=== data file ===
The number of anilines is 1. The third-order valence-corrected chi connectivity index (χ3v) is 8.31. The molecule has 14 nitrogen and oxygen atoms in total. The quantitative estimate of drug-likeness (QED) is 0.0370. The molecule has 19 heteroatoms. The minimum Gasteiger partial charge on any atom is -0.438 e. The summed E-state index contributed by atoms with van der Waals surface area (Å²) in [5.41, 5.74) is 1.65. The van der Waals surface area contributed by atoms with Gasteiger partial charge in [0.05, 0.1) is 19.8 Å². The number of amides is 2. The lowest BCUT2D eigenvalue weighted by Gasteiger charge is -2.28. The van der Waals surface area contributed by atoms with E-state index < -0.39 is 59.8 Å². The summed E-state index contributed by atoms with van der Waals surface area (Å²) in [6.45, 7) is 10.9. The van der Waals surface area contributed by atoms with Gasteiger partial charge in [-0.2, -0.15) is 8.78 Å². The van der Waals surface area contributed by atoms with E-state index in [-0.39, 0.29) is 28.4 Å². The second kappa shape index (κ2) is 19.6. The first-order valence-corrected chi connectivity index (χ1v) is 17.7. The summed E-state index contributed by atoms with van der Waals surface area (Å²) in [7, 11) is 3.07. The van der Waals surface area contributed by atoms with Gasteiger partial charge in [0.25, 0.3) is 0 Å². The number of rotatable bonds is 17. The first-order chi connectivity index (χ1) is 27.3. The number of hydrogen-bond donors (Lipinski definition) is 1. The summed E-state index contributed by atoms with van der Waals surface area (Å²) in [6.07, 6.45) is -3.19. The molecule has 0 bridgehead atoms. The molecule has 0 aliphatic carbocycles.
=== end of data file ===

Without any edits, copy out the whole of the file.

The number of anilines is 1. The third-order valence-corrected chi connectivity index (χ3v) is 8.31. The molecule has 14 nitrogen and oxygen atoms in total. The quantitative estimate of drug-likeness (QED) is 0.0370. The molecule has 19 heteroatoms. The minimum Gasteiger partial charge on any atom is -0.438 e. The summed E-state index contributed by atoms with van der Waals surface area (Å²) in [5.41, 5.74) is 1.65. The van der Waals surface area contributed by atoms with Gasteiger partial charge in [0.05, 0.1) is 19.8 Å². The number of amides is 2. The lowest BCUT2D eigenvalue weighted by Gasteiger charge is -2.28. The van der Waals surface area contributed by atoms with E-state index < -0.39 is 59.8 Å². The summed E-state index contributed by atoms with van der Waals surface area (Å²) in [6.45, 7) is 10.9. The van der Waals surface area contributed by atoms with Gasteiger partial charge in [-0.2, -0.15) is 8.78 Å². The van der Waals surface area contributed by atoms with E-state index in [-0.39, 0.29) is 28.4 Å². The second kappa shape index (κ2) is 19.6. The first-order valence-corrected chi connectivity index (χ1v) is 17.7. The summed E-state index contributed by atoms with van der Waals surface area (Å²) in [7, 11) is 3.07. The van der Waals surface area contributed by atoms with Gasteiger partial charge in [0.25, 0.3) is 0 Å². The number of rotatable bonds is 17. The first-order chi connectivity index (χ1) is 27.3. The number of hydrogen-bond donors (Lipinski definition) is 1. The summed E-state index contributed by atoms with van der Waals surface area (Å²) in [6.07, 6.45) is -3.19. The molecule has 0 bridgehead atoms. The molecule has 0 aliphatic carbocycles.